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Milwaukee's Daily Magazine for Thursday, July 24, 2014

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In Marketplace

Half Nuts co-owner Mary Ziegler makes a sweet living.

In Marketplace

The shop is colorful and cheerful ...

In Marketplace

... and a little nutty.

In Marketplace

Candy colors galore.

In Marketplace

The Zieglers celebrate 24 years of owning Half Nuts this month. Hooray!

In Marketplace

You do not have to wait until 5 p.m. to down draft beer Jelly Bellies.

Customers crazy for Half Nuts


For 24 years, Mary and William Ziegler have owned and operated candy and nut shop, Half Nuts, 9617 W. Greenfield Ave., in West Allis. Over the decades, they have seen a lot of changes in the industry and, despite the name and the increased sugar intake, seem to have remained relatively sane. (Ba dum dum.)

"When we first opened, we sold a lot more nuts," says Mary. "These days, candy is king."

The little shop has increased its sales over the years primarily because chain candy shops have closed. Case in point: there were once 18 Quality Candy shops in metro Milwaukee and today there are only two.

But it's not only lack of competition that keeps customers returning to Half Nuts. The candy, chocolate and nut selection is the stuff that sweet-teethed dreams are made of and there are almost too many delectables to choose just a few.

Most of the candy, chocolate and nuts are sold by the pound, but many pieces are sold individually or by the bag.

The nostalgic candy is one of Half Nuts greatest offerings. Half Nuts is a Candy Museum of sorts, only all of the candy items are fresh, including candy buttons, candy lipstick, wax bottles, Slo Pokes, bottle caps and boxes of candy cigarettes, which are now called "candy sticks."

"They don't have red tips anymore like 'candy cigarettes' used to," says Mary.

And candy sticks don't have the paper filters filled with powder sugar that allowed kids to "pretend puff" anymore either, although Mary says people ask for them often. Also, interestingly, bubblegum cigars are still named the same.

Customers often stop in to buy candy that was popular in the '50s, '60s, '70s or '80s prior to a high school or college reunion.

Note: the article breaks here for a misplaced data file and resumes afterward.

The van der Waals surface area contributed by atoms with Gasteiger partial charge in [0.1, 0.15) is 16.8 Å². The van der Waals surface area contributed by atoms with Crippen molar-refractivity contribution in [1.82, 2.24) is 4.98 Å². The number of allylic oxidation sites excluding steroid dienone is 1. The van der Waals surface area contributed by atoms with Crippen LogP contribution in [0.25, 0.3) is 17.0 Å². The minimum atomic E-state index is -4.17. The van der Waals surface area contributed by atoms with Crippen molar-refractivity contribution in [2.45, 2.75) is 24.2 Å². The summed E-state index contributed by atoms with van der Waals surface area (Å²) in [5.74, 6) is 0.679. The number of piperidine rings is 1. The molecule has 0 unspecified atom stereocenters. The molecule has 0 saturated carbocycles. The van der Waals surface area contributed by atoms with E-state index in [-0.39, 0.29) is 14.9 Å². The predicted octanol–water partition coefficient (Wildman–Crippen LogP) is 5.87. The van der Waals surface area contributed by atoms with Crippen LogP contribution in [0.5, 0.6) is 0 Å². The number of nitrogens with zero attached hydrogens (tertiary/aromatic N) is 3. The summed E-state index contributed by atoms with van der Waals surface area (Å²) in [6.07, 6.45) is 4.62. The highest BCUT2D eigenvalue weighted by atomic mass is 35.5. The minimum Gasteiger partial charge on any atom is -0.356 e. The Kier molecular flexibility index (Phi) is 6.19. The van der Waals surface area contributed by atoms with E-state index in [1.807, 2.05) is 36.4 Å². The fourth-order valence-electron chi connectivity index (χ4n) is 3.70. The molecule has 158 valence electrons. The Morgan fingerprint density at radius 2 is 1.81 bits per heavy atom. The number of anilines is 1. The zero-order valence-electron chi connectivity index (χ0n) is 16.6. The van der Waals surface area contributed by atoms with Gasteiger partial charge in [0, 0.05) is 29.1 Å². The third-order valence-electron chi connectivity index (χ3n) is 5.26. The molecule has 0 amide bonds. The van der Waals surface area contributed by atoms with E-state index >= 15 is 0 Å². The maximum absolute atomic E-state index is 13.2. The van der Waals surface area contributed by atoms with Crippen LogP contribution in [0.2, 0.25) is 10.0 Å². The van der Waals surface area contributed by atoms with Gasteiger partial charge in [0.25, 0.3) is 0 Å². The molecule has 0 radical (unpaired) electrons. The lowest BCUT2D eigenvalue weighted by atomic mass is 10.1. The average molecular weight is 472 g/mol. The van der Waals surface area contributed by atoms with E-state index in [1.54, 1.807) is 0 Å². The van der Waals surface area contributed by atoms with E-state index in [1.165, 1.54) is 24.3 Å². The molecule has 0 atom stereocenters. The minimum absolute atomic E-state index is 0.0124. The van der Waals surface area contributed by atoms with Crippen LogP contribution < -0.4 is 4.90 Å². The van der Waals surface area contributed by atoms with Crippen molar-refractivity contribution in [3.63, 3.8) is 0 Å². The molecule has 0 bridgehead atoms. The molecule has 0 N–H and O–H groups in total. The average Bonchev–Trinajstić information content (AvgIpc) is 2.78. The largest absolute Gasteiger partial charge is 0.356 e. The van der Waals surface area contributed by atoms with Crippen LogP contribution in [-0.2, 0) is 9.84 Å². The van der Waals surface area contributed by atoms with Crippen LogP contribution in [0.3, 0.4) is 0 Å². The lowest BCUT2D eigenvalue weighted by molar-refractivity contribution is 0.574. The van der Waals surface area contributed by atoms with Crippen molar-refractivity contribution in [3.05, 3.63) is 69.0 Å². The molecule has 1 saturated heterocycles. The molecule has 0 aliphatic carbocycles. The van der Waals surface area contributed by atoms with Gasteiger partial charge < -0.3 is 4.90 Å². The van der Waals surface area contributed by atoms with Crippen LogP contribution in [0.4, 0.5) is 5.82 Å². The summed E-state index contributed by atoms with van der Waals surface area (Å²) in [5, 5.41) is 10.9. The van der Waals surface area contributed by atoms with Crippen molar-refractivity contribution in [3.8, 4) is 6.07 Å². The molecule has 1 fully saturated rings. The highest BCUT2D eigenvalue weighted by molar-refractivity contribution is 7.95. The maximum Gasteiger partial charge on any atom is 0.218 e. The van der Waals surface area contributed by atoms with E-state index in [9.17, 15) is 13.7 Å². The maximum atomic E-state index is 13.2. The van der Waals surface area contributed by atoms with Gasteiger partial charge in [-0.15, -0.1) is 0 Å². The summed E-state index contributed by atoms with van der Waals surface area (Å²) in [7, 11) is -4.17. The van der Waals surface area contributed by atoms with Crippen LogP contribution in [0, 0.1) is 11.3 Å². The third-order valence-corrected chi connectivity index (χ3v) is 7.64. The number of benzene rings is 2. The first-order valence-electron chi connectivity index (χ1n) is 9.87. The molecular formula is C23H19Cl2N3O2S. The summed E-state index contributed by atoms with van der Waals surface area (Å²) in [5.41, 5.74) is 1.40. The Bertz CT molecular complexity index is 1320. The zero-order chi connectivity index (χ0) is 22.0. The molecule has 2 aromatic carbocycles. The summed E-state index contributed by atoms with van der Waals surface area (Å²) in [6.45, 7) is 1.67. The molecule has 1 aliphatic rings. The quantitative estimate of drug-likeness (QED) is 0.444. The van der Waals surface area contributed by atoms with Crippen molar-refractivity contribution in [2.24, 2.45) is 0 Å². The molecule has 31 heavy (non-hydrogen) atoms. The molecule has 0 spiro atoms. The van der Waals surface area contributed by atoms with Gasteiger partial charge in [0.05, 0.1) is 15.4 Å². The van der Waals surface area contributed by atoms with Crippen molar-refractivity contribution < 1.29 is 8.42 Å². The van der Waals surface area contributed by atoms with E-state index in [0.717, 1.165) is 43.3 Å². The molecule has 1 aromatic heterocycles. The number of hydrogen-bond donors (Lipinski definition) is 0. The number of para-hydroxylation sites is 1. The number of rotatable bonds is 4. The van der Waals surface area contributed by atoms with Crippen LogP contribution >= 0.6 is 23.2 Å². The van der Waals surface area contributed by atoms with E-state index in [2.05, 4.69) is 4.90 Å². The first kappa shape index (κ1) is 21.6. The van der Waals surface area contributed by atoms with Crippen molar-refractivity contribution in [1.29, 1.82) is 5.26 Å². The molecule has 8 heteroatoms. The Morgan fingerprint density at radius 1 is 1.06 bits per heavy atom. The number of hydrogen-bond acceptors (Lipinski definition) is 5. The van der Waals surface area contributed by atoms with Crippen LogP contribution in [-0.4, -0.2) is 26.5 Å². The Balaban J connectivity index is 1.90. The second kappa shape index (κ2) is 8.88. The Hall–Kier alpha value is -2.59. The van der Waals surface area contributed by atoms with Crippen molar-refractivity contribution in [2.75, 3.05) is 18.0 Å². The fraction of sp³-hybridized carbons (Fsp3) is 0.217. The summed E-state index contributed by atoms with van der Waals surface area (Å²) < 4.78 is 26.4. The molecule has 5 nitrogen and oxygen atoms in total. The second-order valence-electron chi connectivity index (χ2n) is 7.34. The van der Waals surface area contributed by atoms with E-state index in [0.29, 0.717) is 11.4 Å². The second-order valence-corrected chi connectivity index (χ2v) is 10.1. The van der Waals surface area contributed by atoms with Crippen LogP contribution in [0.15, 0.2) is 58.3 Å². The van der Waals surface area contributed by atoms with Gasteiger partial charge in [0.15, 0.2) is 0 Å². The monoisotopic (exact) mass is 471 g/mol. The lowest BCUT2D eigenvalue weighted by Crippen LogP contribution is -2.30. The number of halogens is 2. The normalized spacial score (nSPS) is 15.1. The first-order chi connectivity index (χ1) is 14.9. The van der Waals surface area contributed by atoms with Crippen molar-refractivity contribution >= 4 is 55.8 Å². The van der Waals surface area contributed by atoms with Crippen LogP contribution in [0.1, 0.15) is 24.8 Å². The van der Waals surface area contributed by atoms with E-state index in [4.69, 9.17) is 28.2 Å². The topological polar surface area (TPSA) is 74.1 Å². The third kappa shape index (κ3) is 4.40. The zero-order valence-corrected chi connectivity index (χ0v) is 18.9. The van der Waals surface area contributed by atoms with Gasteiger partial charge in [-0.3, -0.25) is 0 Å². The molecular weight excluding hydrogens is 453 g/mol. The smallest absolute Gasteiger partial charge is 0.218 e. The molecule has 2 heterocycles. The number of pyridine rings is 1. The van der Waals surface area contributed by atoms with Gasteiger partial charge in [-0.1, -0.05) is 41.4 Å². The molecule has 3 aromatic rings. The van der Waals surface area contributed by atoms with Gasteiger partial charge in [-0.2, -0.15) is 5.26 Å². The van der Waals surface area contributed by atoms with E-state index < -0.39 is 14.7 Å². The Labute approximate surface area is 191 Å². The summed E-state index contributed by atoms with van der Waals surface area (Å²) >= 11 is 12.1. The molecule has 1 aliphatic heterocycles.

"People are shocked at some of the candy still being made," says Mary. "People say, 'I can't believe they still make these!' People will be in here forever, remembering."

William's family owned the Ziegler Candy Company which was a Milwaukee-based candy and chocolate manufacturer from the late 1800s until 1976. Today, Half Nuts still sells the company's signature chocolate and nut bar, called the Ziegler Giant Bar, that's made from the original molds and recipe.

The Ziegler Candy Co. donated thousands of Giant Bars to local public and private schools, so many older folks who grew up in Milwaukee remember the candy bar fondly. The company was also the first company to manufacture the candy raisin, which has been regionally popular around Milwaukee for decades.

"If you go out of Wisconsin – even Up North – people don't even know what candy raisins are," says Mary.

Although there isn't a lot of candy made locally anymore, Half Nuts sells Seroogy's chocolate made in De Pere and Baraboo Candy's cow pies.

Some customers come just for the imported black licorice, another Half Nuts' specialty item. Licorice from Finland, Holland and England is made from real black licorice root and so it has a stronger flavor.

"Imported licorice has a real following," says Mary.

Half Nuts also sells containers for candies, including tins, decorative bags, boxes, baskets, trays and more. The business also fills a lot of orders for corporate gifts.

Easter is a very busy time of year for Half Nuts, but Christmas, not surprisingly, is the busiest time of year.

"It's a long candy season – the whole month of December," she says.

Even though Half Nuts sells primarily candy, the business still has a great selection of nuts including roasted, salted, unsalted, sweetened, spiced, hot and more.

"We have an exclusive on salty white pistachios. They used to be everywhere but they're pretty hard to come by now and they're hard to get so we sell tons of them," says Mary.

Like most industries, the fashion of candy constantly changes. Candy by the color is very popular to accommodate wedding, school or team colors. The popularity of candy buffets at weddings and parties has also contributed to the rise in demand for the availability of single-colored candy.

"A bride's colors might be pink and black and so she only wants those colors for her candy or a mom who's planning a graduation party might want only the child's high school colors or new college's colors or both," says Mary.

Because of the candy color craze, Sixlets, M&Ms, gummies, fruit sours, taffies and Jelly Bellies are available in dozens of different colors. Half Nuts stocks 23 different colors of M&Ms, including black and lavender, along with special lines of "shimmery" colored Jelly Bellies and Sixlets that are intended to look fancier than the regular shells.

Gummies have changed, too, and are now available in unique shapes like octopuses, butterflies, fried eggs and jet fighters.

"It's not just your gummy worms and bears anymore," says Mary.

Draft beer-flavored Jelly Bellies are also new to the candy market. According to Mary, the company took four years to perfect the recipe. Half Nuts sells the beans, aptly, in a beer mug.

"They really taste and smell like beer," says Mary. "We've seen a lot of Jelly Belly flavors come and go over the years – like garlic – and it will be interesting to see how the beer jelly bean does. My guess is it will do pretty well here in Milwaukee."


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